I’ve been a fan of the Devil May Cry series since the first scene of the first game. I’ve long held that there’s room for ridiculousness in video games, and Devil May Cry has never tried to justify the madness its gameplay and, especially, cut-scenes provide. However, with the announcement of a reboot of the franchise from action-title masters Team Ninja, the fanbase have been rather vocal about their dislike of changes to the iconic franchise as well as its lead character Dante.
But what difference does it really make what color Dante’s hair is in the long run? So long as Ninja Theory can provide a solid gameplay experience and an original take on the universe that Dante inhabits, it seems like we should all consider ourselves winners… That’s why, while at PAX Prime this year, I took the opportunity to go hands on (for my personal first time) with Capcom and Team Ninja’s take on the niche action title Devil May Cry’s latest installment (which has taken to being called ‘DmC’).
The demo provided on the showfloor was one intended to showcase the dichotomy of the two worlds that exist within Ninja Theory's take on DmC. There’s the ‘real’ world, in which we all live and are familiar with, and another world, filled with demons and all manner of nightmarish creature. In this world everything is transformed, not unlike the Silent Hill franchise’s secondary world. Buildings fracture into new broken shells of themselves, and items, like street cameras, are transformed.
The core objective of the demo that I got time with was to clear out a series of cameras that were being used to spy on Dante and his resistance. In the ‘other’ world the cameras became cycloptic worm creatures, which could only be disposed of by platforming your way up to their perch, and yanking them down with Dante’s whip-like weapon.
It gave a great opportunity to check out the new version of the combat system, seeing as every couple of feet, walking on the ground, seemed to trigger a fight of some sort.
Everything in Ninja Theory's take on DmC seems to break into two factions: angel and demon. A concept personified in game-mechanic by the fact that your left and right triggers (Xbox 360) shift Dante between his default (normal) mode and angel and demon form respectively. Each form offers distinct advantages, and the ability to shift between the various forms on the fly provides unique combination abilities. Between Angel and Demon mode you gain different attack modes, Angel being faster and lighter attacks, while Demon serves as your heavy-hitting shield-smashing mode. As well each utilizes a series of different modes for Dante’s sword, transforming it between various whip, scythe, and sword states. The prime example being the ‘push and pull mechanic’, in Angel mode you can pull objects/enemies towards yourself, and in Demon mode you can launch yourself towards objects/enemies. In this way you can pull platforms out from walls, then climb onto them. In combat it means the ability to control crowds of enemies by either using them as a grapple point to get out of a situation where you’re over your head, or bring them closer to prepare a longer chain of attacks.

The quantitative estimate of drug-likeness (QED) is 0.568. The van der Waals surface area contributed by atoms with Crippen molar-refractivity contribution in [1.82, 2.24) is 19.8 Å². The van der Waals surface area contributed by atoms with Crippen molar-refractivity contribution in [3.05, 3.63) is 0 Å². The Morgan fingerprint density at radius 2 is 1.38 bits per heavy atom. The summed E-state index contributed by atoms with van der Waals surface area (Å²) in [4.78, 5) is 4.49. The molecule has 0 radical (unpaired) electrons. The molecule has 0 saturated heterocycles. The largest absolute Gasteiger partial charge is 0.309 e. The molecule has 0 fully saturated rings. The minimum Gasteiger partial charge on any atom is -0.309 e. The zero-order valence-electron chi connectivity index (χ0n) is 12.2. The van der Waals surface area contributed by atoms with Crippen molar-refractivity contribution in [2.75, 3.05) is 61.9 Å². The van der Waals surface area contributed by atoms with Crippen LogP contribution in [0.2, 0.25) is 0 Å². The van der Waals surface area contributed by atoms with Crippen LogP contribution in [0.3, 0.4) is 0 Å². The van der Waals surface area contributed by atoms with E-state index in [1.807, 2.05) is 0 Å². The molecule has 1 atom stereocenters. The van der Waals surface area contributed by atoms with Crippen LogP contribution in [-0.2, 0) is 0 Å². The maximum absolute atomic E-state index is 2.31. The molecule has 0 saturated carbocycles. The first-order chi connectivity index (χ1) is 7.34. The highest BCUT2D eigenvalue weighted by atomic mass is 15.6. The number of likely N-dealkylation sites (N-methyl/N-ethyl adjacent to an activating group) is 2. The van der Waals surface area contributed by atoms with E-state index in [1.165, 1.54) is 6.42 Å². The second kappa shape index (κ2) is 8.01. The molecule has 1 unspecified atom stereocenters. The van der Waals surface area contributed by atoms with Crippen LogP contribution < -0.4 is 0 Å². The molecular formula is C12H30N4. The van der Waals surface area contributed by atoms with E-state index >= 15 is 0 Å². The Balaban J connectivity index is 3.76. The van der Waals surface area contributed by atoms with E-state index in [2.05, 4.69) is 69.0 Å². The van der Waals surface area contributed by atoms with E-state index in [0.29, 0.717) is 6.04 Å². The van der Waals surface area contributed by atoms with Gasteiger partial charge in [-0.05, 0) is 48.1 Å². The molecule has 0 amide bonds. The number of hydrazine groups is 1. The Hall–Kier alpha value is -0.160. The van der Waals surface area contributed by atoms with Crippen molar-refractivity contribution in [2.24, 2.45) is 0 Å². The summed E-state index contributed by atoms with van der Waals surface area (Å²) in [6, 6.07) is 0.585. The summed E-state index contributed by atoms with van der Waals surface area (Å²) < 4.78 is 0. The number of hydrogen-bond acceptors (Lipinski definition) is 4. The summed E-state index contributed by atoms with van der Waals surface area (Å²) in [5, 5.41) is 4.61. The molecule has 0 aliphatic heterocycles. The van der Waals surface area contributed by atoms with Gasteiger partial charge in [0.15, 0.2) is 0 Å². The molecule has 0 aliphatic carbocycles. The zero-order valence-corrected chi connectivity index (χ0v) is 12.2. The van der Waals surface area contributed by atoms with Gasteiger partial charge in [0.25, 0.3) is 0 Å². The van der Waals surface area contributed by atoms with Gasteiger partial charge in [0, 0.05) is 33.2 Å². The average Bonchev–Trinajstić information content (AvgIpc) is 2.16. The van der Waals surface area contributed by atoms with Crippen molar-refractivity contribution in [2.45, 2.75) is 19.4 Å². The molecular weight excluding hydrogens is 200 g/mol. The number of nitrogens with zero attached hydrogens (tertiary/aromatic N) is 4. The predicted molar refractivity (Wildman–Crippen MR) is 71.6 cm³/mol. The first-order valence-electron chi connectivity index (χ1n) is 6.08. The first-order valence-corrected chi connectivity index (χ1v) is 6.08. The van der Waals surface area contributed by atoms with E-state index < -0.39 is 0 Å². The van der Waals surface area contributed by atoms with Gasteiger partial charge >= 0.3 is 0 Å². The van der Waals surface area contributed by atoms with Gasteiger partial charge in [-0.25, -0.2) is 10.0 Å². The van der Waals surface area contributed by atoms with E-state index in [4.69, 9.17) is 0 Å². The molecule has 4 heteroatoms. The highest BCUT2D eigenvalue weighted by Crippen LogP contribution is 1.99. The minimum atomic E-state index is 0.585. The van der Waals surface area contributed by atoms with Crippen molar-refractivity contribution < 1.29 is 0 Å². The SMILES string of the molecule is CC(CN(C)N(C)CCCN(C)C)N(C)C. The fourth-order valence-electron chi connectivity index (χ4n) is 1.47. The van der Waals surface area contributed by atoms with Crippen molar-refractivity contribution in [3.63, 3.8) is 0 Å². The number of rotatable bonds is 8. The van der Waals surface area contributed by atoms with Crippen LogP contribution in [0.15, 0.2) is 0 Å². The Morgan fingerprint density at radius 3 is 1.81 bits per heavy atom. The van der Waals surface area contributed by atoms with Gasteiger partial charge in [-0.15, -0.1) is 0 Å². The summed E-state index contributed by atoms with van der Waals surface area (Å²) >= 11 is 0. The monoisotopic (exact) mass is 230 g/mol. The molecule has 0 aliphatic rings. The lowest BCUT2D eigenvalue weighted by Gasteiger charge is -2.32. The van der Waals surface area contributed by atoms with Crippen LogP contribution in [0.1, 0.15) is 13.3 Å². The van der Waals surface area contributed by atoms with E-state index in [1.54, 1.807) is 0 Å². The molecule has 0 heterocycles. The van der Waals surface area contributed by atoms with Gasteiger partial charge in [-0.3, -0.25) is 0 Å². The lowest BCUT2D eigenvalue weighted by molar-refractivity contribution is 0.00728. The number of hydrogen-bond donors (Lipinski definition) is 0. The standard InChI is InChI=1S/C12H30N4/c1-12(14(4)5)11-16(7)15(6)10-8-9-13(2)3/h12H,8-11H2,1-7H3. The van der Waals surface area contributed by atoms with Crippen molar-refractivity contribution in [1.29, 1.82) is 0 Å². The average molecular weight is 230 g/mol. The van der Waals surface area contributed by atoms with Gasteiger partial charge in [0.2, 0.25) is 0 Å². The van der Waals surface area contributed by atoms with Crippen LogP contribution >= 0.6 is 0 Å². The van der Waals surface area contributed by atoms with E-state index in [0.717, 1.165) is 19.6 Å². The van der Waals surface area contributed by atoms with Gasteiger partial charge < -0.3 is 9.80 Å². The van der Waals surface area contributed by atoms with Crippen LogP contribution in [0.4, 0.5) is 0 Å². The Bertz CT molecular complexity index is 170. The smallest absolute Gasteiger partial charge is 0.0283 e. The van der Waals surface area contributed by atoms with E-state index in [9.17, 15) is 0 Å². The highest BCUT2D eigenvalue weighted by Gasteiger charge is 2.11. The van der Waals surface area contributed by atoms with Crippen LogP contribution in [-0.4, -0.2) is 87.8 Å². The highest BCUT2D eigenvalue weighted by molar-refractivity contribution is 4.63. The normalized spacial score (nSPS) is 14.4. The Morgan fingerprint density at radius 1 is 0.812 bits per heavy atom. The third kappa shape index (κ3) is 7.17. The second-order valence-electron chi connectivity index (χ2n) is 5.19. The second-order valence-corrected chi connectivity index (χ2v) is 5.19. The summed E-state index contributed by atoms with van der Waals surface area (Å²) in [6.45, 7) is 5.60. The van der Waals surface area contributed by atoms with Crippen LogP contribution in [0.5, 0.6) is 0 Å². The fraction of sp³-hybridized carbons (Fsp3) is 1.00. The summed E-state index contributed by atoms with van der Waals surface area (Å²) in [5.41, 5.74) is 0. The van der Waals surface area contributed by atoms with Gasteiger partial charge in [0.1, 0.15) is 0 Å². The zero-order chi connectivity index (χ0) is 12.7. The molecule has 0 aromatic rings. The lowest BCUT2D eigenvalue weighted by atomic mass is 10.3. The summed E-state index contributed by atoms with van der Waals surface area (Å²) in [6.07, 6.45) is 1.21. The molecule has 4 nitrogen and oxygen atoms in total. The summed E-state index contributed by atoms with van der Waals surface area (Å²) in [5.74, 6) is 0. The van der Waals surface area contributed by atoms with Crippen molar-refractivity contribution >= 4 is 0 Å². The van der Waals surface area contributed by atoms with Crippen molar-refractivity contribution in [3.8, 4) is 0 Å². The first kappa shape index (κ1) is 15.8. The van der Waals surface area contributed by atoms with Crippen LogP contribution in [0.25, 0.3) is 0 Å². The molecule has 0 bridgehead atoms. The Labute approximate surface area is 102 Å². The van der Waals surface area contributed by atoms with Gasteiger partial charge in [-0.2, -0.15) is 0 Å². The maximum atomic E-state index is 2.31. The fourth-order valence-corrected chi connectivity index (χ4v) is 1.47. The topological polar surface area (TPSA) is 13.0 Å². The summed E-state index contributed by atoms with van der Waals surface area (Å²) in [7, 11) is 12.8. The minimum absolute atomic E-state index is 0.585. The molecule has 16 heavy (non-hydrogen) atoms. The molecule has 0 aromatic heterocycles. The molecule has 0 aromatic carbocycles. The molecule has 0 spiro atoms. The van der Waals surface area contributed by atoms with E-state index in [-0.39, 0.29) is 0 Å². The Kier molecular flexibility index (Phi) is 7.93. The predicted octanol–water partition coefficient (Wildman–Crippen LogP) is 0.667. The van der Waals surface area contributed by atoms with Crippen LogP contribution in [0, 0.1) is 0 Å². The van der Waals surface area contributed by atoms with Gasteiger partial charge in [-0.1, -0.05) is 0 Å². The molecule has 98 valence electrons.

The combat flows well, and though the concept of shifting between three states during combat took a little getting used to (especially when you consider there are three attack buttons, and each has a different function within each of the three attack types), it was a fun and rewarding system that looks insanely slick when someone knows how to use it.
Unfortunately there wasn’t a whole lot of the story provided; a brief glimpse into the ideal of the dual dimension world that Dante lives in, some overarching villain themes brought forth through the idea of someone constantly on the look-out for Dante, and at least one character on your side explaining how it’s probably a bad idea to egg him (it/her/whatever) on.
Devil May Cry’s demo puts it firmly in the realm of the previous games in that it will be a fun action title that you’ll feel comfortable switching your brain off during and blasting through. If Ninja Theory was hoping to reinvent the character and make it something entirely new… well, we’ll have to wait on the full version of the game to see if they can manage it. For right now, it feels the same… but with a twist, and not in the annoying way that Halo 4 managed.